I grew up in a Greenfield family in the 1950s, and sometimes we were lucky enough to spend a week at Conneaut Lake. We would share a cottage with my uncle’s family, a few other relatives and a friend or two.
It wasn’t a large cottage — the girls slept in one bedroom, the boys in another and the overflow on the porch.
The drive there was long back in the 1950s, and I shared the back seat with my twin brothers. To avoid fighting over window seats, we rotated every so often according to a schedule known only to my mother.
The twins and I nonetheless bickered over every little thing — mainly who occupied, either by a hand or arm or foot, more than his or her share of space. There were continuous cries of “Mom, Karen has her foot on my side!” or “Terry touched my arm!”
When we arrived at the lake, the tension from the ride instantly disappeared. Feelings of freedom were heightened because our parents were distracted by the confusion of so many people under one roof and by each other’s company.
We could smell the water and the slightly bitter scent of dampness and algae in the air, delightfully different from city air. Flowers in the cottage gardens were not mulched or tended, but seemed to thrive on neglect. The cottage itself had a musty aroma, hinting of mildew from rubber tubes, fishing gear and bathing suits drying on the porch, never totally dry.
We were released from the heat of July in Pittsburgh, relentless under a layer of steel mill soot and air that discouraged breathing. A sweet calm breeze cooled the air at the lake beneath a clear blue sky with migrating clouds. Soft lapping sounds from the lake, excited children yelling and the snap of screen doors replaced the busy street noise to which we were accustomed.
We awoke to the songs of birds and the hum of bugs searching for admission through screens. The morning air, not yet heated by the sun, lay heavy on the grass wet with dew. After a last hasty swallow of cereal, we headed down a long flight of steps to the beach, a narrow strip of pebbly sand at lake’s edge. There we braced ourselves for the icy cold water.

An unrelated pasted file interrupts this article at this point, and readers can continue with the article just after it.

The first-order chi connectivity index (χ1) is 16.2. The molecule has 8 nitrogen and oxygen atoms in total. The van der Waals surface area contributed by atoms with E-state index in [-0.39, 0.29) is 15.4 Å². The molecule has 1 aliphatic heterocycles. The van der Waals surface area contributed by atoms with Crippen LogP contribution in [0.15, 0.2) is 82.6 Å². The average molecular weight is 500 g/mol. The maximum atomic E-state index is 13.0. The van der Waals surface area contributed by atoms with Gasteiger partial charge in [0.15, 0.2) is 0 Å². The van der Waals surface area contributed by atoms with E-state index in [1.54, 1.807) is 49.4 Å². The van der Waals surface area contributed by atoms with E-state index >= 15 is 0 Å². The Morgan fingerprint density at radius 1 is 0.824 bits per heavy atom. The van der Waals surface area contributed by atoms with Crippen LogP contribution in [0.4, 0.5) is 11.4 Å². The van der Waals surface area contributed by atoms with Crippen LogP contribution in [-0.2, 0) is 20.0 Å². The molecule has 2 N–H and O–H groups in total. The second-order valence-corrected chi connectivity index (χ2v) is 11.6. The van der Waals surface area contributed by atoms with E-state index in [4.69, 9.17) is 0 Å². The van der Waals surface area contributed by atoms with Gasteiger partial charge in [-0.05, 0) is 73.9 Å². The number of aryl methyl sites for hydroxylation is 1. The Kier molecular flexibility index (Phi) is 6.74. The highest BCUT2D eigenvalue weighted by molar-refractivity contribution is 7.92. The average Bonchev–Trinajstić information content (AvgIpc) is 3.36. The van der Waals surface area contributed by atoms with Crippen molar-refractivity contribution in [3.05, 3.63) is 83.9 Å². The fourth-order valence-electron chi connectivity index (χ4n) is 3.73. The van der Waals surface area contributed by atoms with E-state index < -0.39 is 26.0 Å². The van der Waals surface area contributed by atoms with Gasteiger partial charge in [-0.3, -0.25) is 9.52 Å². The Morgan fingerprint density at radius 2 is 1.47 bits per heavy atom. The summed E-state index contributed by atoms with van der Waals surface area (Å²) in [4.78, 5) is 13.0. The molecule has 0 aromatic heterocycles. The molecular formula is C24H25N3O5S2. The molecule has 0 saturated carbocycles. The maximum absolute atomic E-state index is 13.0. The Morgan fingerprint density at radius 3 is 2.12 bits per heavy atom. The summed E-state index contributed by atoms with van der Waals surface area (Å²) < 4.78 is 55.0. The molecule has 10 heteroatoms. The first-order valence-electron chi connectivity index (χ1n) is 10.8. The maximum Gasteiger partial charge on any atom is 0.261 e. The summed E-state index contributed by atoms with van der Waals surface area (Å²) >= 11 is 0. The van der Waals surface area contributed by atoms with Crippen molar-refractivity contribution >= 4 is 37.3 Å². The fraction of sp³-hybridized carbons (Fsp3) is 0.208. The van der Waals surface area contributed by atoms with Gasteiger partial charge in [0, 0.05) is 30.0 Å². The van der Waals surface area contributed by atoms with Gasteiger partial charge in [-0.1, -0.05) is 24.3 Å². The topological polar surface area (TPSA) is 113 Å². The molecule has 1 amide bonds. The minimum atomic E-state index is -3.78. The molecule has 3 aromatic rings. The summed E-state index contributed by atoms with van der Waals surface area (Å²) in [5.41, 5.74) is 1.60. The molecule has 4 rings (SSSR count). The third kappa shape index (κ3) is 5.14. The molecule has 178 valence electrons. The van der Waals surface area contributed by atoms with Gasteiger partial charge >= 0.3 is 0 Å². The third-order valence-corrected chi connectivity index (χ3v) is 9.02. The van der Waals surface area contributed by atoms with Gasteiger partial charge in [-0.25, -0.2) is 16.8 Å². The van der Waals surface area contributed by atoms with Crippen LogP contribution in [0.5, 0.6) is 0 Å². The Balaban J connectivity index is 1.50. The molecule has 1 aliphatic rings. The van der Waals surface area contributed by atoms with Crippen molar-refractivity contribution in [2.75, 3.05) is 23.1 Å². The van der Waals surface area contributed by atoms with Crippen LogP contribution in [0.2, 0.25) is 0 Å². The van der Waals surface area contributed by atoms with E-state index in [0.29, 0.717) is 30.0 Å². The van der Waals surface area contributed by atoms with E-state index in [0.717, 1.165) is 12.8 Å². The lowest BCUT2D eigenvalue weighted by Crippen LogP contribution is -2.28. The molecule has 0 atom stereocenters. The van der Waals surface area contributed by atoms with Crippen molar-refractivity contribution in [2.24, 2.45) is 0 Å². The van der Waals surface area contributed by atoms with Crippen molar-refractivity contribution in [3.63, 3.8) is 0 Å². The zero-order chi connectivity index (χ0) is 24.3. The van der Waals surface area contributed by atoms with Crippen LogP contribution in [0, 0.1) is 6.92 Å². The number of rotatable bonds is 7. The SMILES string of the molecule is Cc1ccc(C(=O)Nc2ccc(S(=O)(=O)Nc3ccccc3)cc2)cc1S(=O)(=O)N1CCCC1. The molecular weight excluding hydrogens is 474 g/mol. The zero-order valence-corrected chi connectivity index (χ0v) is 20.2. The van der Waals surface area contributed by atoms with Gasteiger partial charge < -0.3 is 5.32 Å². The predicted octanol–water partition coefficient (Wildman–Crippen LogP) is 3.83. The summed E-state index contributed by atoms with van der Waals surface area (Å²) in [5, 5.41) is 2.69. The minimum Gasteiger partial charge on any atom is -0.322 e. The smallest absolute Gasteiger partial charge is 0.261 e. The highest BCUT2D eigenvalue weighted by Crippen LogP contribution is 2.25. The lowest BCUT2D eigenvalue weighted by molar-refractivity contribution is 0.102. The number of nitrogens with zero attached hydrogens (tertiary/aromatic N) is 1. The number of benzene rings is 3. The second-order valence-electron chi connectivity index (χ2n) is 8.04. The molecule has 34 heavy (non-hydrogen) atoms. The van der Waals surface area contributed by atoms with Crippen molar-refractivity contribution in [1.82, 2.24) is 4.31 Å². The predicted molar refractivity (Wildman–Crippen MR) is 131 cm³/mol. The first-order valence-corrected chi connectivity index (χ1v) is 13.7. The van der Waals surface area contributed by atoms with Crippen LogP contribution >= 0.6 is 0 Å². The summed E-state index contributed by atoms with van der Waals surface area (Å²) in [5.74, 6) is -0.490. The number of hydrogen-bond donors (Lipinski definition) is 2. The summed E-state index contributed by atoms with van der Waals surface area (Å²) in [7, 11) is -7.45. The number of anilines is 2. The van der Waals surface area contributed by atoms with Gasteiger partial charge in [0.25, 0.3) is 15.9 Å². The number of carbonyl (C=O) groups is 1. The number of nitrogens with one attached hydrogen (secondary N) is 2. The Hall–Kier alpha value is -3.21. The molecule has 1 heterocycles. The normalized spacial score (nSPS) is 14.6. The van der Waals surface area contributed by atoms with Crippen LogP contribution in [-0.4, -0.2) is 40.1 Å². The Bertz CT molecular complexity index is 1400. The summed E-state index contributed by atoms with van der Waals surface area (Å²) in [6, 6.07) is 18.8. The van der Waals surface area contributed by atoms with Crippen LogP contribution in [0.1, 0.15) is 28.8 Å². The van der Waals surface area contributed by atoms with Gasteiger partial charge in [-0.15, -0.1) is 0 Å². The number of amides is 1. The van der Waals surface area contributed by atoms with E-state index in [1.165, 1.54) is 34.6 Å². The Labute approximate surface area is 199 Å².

I always sunburned badly on my first day. In addition to guaranteeing more freckles for my unbounded collection, it put me in T-shirts and socks at the lake for the rest of vacation to cover the sun blisters on my shoulders and ankles. After we’d had enough swimming, or after the adults got tired of watching us, we came back to the cottage, hosed our grimy feet and stripped off our soggy suits.
My mother applied Noxzema with its coolness and medicinal menthol fragrance to my sunburn and warned everyone not to touch me — especially my brothers, who liked to creep around and pretend to slap me when no one was looking.
Vacation meant we didn’t all have to sit down to dinner together, mainly because there were way too many of us. Food was placed haphazardly on the table. We filled our plates and headed for the porch or an outdoor picnic table.
On cook-out nights we could count on sweet toasted marshmallows, even more enjoyable because we hooked them on twigs and cooked them ourselves. Sometimes they caught fire and had to be slapped against the ground, allowing the sticky insides to trail out. We finally put the whole mess in our mouths, dirt and tree bark included — delicious!
Night glided in and cooled my tender skin. We captured lightning bugs and kept them in mason jars with nail-punctured lids and grass in the bottom. The screened porch became a favorite nighttime place because we knew thousands of mosquitoes hovered outside waiting for us.
Sometimes the guys went night-fishing and the girls had the porch to ourselves. Inside, our mothers talked around the kitchen table, relieved to have one more day of vacation over.
In the perfect still night, voices carried from a distance. The roads were dark except for dim lights from other cottages. Crickets began their rhythmic song; a lonely fog horn sounded. We frightened one another with ghost stories. An occasional storm flashed lightning so bright I could see it through closed eyes.
Finally, exhausted and lulled by the gentle sounds and soothing night, we slept so we could start all over again the next day.
Karen Cain of Laurel, Md., a retired Prince Georges County employee, can be reached at firstname.lastname@example.org. The PG Portfolio welcomes “Summer Memories” submissions and other reader essays. Send your writing to email@example.com; or by mail to Portfolio, Post-Gazette, 34 Blvd. of the Allies, Pittsburgh PA 15222. Portfolio editor Gary Rotstein may be reached at 412-263-1255.